Mozilla Endorses Antitrust Bill Targeting Large Tech Platforms
Browser developer Mozilla on Tuesday endorsed a federal antitrust bill that would prohibit the largest online tech companies from giving their own products and services preferential treatment.
The American Innovation and Choice Online Act, introduced last year by Senators Amy Klobuchar (D-Minnesota) and Chuck Grassley (R-Iowa), could prevent Google from returning search results that prioritize its own products, and Amazon from using data gleaned from third-party sellers on the platform to compete against them.
Mozilla, which develops the Firefox browser, said Tuesday it “cannot effectively compete without this antitrust law.”
“We are disadvantaged by the fact that current and future Firefox users, many of whom are privacy and security focused, cannot easily install and keep Firefox as their preferred browser because of confusing operating system messages and settings,” Mozilla attorney Urmika Devi Shah wrote in a company blog post.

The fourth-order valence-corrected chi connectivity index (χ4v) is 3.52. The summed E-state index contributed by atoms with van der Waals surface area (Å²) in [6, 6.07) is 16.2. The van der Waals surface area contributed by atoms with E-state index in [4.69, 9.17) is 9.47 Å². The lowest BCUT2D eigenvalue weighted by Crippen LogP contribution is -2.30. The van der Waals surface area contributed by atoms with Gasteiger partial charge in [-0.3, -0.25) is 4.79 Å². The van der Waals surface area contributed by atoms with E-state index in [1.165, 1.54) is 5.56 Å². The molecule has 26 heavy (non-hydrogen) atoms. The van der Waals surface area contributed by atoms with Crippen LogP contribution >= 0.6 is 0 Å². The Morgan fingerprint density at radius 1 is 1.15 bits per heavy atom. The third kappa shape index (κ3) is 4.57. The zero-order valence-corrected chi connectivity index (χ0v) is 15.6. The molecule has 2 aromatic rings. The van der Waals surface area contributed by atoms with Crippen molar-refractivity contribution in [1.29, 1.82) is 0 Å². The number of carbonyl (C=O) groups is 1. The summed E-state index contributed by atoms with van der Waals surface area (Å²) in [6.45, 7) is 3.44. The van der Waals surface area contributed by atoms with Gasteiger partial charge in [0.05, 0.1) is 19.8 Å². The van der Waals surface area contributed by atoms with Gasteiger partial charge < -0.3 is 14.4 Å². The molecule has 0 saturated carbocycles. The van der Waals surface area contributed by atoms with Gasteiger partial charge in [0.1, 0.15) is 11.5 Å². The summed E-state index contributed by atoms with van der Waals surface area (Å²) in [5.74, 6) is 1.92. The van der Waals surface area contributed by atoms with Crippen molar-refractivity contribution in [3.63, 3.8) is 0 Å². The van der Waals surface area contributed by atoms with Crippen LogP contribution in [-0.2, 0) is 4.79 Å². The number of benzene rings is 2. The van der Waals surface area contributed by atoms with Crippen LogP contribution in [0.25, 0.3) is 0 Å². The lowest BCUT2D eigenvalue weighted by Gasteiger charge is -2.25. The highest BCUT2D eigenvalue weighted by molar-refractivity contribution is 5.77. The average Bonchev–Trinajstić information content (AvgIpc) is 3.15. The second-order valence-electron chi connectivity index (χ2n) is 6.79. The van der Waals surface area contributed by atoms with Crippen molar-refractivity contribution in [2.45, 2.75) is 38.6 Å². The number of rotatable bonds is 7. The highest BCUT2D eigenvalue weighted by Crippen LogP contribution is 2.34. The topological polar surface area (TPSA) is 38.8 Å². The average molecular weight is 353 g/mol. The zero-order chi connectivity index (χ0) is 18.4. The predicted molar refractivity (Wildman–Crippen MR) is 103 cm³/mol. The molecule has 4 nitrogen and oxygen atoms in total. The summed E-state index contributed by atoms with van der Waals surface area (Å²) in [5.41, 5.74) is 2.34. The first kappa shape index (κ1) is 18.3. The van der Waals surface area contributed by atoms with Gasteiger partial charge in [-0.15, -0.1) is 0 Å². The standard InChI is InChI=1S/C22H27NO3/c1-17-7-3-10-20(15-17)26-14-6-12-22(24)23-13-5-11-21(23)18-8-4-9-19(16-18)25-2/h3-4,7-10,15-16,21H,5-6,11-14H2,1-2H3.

Shah argues that the proposed law would result in improved privacy protections for consumers.
“Our view is that self-preferencing is preventing internet development from being more private and secure than it is today,” Shah writes.
She adds that even though Mozilla developed technology that aims to combat cross-site tracking, the company “never released this technology to Firefox users on iOS because of App Store rules preferring Apple’s own browser engine over alternatives.”
The Justice Department has gone on record in favor of the bill, while large companies including Apple and Google oppose it.
Google’s chief legal officer Kent Walker warned earlier this year that new restrictions could hinder search users.
“If you search for a place or an address, we may not be able to show you directions from Google Maps in your results,” Kent Walker, the company’s chief legal officer, said in a January blog post.
Apple opposes both the American Innovation and Choice Online Act and a separate antitrust bill, the Open App Markets Act, which would require app stores with more than 50 million U.S. users to enable app downloads from from outside sources.
Google already enables those outside downloads, but Apple does not. Apple CEO Tim Cook argues that allowing iPhone and iPad users to download apps from third party sources poses privacy and security risks.
Earlier this year, the Senate Commerce Committee voted 16-6 to advance the American Innovation and Choice Online Act. It’s not yet clear whether the full Senate will vote on the bill before the summer recess.